What makes a style? How is a style collectively agreed upon and shared?
In Freestyle, RIBA’s most recent commission, the multidisciplinary design studio Space Popular has been asked to explore the richness of stylistic movements in architecture. Delving into RIBA’s world-class collection of drawings, artefacts and objects, this exhibition traces a narrative through architectural history, from the point when mass media enables style to spread freely, transcending cultural and geographical borders.
In a stunning transformation, the RIBA Architecture Gallery is swathed in stimulating layers of information. A kaleidoscopic and custom-printed carpet acts as a giant timeline, spanning five hundred years and depicting various tools of image-making technology: from the Gutenberg press to the pinhole camera, to the computer and smartphone, as armatures of the recent digital and virtual realm. Upon this colourful carpet sits an oversize architectural model, condensing recognisable fragments of British buildings into a giant narrative dollhouse, from Robert Smythson’s Hardwick Hall to St Paul’s Cathedral to John Outram’s postmodern pumping station in Isle Of Dogs.
Freestyle takes its cue from the influential treatise 'Seven Books of Architecture' by Renaissance architect Sebastiano Serlio – specifically, from the fourth volume of Serlio’s publication ‘On the Five Styles of Buildings’. An early edition of Serlio’s work is held in RIBA’s Rare Books collection. It features in the show as an early example of the impact of mass media: in this case, an illustrated and printed manual, which allowed for the replication of Renaissance style.
So begins Space Popular’s thesis, in which style and mass media would seem to have an inextricable relationship. Twenty two carefully chosen items from RIBA’s incomparable collection are mounted around the central model, providing evidence to the designers’ claims. While pattern books allowed for the faithful reproduction of Renaissance and later Gothic Revival styles, other, more esoteric influences can also be tracked through the technologies of visual communication.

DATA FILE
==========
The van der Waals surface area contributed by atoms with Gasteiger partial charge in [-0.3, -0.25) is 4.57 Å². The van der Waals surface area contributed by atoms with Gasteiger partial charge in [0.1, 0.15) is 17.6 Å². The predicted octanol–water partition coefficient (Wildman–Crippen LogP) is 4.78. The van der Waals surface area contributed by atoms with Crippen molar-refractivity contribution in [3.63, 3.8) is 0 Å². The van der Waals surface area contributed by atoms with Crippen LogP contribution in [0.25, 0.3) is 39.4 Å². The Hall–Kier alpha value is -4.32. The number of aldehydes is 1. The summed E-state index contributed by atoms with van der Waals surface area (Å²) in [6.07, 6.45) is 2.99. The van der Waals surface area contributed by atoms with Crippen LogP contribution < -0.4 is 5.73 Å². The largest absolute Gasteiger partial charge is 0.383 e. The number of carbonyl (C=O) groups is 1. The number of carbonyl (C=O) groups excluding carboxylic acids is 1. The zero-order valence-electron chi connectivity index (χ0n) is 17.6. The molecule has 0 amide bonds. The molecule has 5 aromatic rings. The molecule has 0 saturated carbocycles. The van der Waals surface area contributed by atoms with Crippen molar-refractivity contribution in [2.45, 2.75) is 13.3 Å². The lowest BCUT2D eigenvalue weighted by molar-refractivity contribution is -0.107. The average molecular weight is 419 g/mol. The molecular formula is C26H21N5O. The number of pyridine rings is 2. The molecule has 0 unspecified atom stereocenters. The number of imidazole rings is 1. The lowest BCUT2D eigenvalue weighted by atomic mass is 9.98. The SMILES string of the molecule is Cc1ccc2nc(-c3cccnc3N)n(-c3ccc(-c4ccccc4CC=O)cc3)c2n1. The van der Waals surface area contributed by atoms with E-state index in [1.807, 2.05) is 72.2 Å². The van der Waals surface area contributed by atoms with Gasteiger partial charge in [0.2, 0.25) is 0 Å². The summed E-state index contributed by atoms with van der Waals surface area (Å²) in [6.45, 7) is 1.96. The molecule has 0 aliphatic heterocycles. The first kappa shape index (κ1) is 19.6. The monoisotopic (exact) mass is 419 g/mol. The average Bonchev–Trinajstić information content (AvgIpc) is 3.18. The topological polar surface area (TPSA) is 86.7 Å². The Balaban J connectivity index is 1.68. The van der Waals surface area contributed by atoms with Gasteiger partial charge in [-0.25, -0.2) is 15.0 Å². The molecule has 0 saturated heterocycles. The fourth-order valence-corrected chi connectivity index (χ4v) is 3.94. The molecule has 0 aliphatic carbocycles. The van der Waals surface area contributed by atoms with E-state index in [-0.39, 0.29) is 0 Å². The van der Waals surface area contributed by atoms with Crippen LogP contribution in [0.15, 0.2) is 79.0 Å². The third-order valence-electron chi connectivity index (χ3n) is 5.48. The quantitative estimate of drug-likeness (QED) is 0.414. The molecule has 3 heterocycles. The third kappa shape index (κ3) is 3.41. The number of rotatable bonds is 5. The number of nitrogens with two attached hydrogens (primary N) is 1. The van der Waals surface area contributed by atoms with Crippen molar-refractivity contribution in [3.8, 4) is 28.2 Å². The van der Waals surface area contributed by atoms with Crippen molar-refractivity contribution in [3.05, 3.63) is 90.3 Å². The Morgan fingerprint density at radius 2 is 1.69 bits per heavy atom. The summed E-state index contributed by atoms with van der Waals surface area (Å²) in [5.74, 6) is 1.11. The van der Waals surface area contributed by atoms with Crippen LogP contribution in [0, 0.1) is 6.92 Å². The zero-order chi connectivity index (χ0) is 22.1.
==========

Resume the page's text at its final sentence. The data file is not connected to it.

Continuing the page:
Witness the fascinating watercolours and engravings made by explorers of Moorish Spain or mercantile missions in the East Indies, and the strong impact these made on designers of the 17th and 18th centuries. Such influences play out in the IndoSaracenic fantasy of John Nash’s Brighton Pavilion as well as many other examples of Chinoiserie, Orientalism and excessive ornamentation.
The bold, abstract photography of Dell & Wainwright is credited with announcing and celebrating the presence of Modernism in the British built environment, while more recently, the assimilation of digital and computational technology is paralleled with the blobby, universally seamless appeal of Parametricism.
Providing another layer of immersive information to navigate all this rich material, Freestyle includes a Virtual Reality (VR) animation in four parts. Each of these feature a friendly and informed ‘avatar’: taking the role of exhibition guide, presenting the conjunction of style and technology in an approachable, accessible and entertaining narrative. Wall-mounted collection objects with physical references within the large model come together in a cartoon-like, informative experience, which brings to life impact on style by various media and popular culture. The virtual animation and its interpretative function was developed through a close collaboration with students at the London Design and Engineering University Technical College in east London; virtual animations made by students form the final display within the exhibition. As RIBA’s most ambitious collaboration to engage young people to date, Freestyle endeavours to consider the future of style, questioning the role and position of the architect in both physical and virtual environments.